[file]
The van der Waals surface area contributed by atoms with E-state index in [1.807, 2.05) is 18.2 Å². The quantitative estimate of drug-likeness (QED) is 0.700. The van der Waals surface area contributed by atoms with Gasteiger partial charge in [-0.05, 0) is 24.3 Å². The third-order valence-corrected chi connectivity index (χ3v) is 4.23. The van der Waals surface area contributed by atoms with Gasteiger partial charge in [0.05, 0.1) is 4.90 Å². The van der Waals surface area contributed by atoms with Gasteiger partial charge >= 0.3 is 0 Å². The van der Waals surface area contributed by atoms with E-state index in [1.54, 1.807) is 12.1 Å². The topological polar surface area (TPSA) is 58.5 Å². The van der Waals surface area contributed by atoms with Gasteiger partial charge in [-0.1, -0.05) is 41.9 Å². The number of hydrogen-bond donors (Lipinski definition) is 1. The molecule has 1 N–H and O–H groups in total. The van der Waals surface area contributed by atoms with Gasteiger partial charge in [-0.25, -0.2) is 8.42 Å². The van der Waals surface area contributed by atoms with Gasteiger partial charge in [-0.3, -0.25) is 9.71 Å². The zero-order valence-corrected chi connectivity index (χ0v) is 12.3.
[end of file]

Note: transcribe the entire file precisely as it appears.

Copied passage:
The van der Waals surface area contributed by atoms with E-state index in [1.807, 2.05) is 18.2 Å². The quantitative estimate of drug-likeness (QED) is 0.700. The van der Waals surface area contributed by atoms with Gasteiger partial charge in [-0.05, 0) is 24.3 Å². The third-order valence-corrected chi connectivity index (χ3v) is 4.23. The van der Waals surface area contributed by atoms with Gasteiger partial charge in [0.05, 0.1) is 4.90 Å². The van der Waals surface area contributed by atoms with Gasteiger partial charge >= 0.3 is 0 Å². The van der Waals surface area contributed by atoms with E-state index in [1.54, 1.807) is 12.1 Å². The topological polar surface area (TPSA) is 58.5 Å². The van der Waals surface area contributed by atoms with Gasteiger partial charge in [-0.1, -0.05) is 41.9 Å². The number of hydrogen-bond donors (Lipinski definition) is 1. The molecule has 1 N–H and O–H groups in total. The van der Waals surface area contributed by atoms with Gasteiger partial charge in [-0.25, -0.2) is 8.42 Å². The van der Waals surface area contributed by atoms with Gasteiger partial charge in [-0.3, -0.25) is 9.71 Å². The zero-order valence-corrected chi connectivity index (χ0v) is 12.3.